“Investors and entrepreneurs need to source the best human resources available in the country to be competitive and successful. To force them in such a regressive straight-jacket will force them to look beyond Haryana and this will ultimately hurt the interests of the state,” Shankar said.
Further, the industry body said it believes that this move is against the spirit of the Constitution that gives the citizens of India the freedom to work anywhere in the country.
Anupam Varma, partner at law firm J Sagar Associates, said the vesting of authority in a state government to decide the qualification, and skill etc. of employees of a private employer will be inimical to the ease of doing business initiatives of the central government.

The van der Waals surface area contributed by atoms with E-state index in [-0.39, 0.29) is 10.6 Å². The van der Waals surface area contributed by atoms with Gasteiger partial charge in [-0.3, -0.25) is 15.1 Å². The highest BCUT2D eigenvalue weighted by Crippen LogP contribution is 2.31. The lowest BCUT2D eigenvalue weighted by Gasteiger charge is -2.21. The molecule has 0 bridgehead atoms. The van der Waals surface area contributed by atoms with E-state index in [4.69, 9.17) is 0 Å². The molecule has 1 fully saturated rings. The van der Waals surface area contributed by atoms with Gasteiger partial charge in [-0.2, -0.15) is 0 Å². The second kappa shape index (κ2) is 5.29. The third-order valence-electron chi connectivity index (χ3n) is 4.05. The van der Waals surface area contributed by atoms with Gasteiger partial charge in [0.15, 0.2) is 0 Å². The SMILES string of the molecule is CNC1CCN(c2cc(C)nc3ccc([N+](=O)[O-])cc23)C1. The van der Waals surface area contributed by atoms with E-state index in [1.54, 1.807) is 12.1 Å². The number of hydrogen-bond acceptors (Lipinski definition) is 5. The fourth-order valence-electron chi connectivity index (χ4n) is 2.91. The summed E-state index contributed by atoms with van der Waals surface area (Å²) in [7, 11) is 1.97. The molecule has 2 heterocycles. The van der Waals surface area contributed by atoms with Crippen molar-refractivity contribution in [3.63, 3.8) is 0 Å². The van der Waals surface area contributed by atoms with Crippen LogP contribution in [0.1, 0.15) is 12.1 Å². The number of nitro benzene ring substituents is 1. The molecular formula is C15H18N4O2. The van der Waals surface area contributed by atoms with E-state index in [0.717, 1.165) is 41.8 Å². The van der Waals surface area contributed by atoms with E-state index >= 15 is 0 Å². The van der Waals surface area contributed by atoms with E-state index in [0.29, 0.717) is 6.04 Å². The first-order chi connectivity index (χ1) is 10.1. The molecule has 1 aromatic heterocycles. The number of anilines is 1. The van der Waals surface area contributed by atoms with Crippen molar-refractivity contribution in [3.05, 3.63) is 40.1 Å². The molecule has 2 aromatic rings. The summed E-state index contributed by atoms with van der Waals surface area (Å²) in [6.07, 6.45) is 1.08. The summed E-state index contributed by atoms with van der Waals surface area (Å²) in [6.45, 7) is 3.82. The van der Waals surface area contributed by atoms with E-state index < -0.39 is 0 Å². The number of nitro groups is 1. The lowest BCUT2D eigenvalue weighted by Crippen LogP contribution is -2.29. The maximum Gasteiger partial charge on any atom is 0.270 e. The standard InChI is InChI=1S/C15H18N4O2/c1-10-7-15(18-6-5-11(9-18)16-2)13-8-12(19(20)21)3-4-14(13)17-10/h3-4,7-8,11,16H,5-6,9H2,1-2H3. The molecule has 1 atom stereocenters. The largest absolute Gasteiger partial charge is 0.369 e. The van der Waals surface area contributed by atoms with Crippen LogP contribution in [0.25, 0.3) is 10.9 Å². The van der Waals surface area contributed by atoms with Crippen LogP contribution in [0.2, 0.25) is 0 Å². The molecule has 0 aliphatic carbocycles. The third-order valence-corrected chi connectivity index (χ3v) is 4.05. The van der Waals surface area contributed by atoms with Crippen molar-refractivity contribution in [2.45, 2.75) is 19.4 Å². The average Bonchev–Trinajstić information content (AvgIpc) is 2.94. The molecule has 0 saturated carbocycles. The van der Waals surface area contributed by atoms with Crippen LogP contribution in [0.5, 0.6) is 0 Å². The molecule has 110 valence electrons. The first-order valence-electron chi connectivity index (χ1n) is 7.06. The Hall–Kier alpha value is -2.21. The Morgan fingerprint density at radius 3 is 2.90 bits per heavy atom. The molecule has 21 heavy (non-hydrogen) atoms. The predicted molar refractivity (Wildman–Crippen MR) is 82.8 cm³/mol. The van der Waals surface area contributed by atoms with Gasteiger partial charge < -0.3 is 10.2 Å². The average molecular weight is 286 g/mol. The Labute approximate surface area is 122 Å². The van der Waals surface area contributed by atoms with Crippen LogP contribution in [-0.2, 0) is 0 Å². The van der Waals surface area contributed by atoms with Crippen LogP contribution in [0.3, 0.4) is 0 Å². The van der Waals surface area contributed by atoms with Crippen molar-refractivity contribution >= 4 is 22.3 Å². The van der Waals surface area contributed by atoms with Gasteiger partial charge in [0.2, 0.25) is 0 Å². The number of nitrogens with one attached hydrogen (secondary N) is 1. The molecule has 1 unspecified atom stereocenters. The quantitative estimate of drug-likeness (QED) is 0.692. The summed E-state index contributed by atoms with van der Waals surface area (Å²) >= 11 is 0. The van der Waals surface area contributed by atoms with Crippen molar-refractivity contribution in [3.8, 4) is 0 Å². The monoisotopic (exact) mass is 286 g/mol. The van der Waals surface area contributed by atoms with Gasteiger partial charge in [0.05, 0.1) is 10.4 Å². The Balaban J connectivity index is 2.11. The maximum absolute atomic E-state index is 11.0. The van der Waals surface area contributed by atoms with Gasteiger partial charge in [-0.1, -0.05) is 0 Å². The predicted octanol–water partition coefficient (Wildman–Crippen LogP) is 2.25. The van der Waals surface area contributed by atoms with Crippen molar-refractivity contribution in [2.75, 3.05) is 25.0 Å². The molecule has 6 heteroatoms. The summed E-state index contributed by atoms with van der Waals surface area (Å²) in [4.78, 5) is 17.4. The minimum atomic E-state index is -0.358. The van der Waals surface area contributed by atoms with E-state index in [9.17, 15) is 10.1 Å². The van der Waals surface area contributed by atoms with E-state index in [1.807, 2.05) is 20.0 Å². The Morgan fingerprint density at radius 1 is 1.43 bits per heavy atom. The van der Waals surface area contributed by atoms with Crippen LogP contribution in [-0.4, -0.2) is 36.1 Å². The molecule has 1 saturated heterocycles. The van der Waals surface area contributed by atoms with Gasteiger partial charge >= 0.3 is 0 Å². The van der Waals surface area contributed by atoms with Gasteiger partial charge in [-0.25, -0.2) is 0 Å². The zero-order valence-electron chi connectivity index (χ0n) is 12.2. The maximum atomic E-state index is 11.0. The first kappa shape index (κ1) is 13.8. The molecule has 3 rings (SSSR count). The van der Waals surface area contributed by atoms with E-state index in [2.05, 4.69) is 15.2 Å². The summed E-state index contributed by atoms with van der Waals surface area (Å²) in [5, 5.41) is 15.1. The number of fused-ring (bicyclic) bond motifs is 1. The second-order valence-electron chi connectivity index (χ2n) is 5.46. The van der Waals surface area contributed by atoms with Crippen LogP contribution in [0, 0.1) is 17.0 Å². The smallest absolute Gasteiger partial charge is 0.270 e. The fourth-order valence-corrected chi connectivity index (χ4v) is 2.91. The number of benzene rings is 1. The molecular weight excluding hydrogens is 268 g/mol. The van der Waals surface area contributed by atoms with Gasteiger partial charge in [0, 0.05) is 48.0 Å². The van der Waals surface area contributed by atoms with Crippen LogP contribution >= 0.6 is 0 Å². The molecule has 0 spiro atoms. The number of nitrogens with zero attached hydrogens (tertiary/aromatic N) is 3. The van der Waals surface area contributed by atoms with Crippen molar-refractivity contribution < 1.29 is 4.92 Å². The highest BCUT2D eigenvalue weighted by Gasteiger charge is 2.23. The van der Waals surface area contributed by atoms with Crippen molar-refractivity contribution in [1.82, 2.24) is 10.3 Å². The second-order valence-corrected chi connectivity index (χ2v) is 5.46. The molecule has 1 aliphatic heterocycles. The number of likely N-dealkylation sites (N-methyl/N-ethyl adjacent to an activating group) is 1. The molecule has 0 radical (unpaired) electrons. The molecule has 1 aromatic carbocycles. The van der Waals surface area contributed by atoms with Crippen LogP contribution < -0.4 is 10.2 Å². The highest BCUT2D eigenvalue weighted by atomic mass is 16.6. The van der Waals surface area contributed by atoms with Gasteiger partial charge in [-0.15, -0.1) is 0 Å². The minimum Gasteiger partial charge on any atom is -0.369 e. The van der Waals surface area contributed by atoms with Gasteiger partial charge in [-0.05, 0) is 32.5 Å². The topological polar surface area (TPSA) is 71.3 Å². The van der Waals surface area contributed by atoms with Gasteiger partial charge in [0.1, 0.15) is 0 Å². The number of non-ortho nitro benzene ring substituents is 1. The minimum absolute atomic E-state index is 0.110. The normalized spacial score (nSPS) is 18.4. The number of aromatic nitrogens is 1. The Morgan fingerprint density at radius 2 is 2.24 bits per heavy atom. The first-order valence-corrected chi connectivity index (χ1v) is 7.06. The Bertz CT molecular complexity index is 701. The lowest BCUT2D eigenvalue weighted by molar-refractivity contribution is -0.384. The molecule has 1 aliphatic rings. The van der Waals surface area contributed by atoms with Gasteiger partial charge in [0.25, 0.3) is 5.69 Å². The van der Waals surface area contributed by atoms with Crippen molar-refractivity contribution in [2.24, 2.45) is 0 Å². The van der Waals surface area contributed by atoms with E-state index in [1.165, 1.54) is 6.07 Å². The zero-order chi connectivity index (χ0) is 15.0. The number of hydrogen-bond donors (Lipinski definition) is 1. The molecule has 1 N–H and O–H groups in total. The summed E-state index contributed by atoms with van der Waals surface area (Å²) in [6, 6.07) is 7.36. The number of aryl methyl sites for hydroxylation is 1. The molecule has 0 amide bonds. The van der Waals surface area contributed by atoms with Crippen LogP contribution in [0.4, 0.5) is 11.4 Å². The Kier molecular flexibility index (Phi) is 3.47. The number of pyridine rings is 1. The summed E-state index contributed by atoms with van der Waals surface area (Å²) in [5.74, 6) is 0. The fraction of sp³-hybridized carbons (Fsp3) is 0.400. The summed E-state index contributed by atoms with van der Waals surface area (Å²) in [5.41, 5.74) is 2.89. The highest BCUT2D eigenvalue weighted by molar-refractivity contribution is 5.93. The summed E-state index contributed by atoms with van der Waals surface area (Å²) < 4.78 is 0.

“The power of entry and inspection given to the authorised officers would open a pandoras box of grievances and harassment of employers,” Varma said.
According to him, the legality of the Act is prima facie suspect and may not be able to withstand judicial scrutiny on the touchstone of Article 19(1)(g) and 16(2) of the Constitution of India.
“The Act impinges upon the sacrosanct fundamental right of freedom to practice any occupation or business. The implementation of the Act just when the industrial and business activities are resuming after the COVID pandemic might result in an exodus of investors from the state,” Varma said.
On Wednesday, industry body CII urged the Haryana government to “re-look” at the legislation, saying reservation impacts productivity and competitiveness.
Haryana Governor Satyadeo Narain Arya has given assent to the bill providing 75 per cent reservation in the private sector to job seekers from the state. The quota will initially apply for 10 years.
Apart from tackling unemployment among local people, the state government has said the law will discourage the influx of migrants seeking low-paid jobs, which has a significant impact on local infrastructure and leads to the proliferation of slums.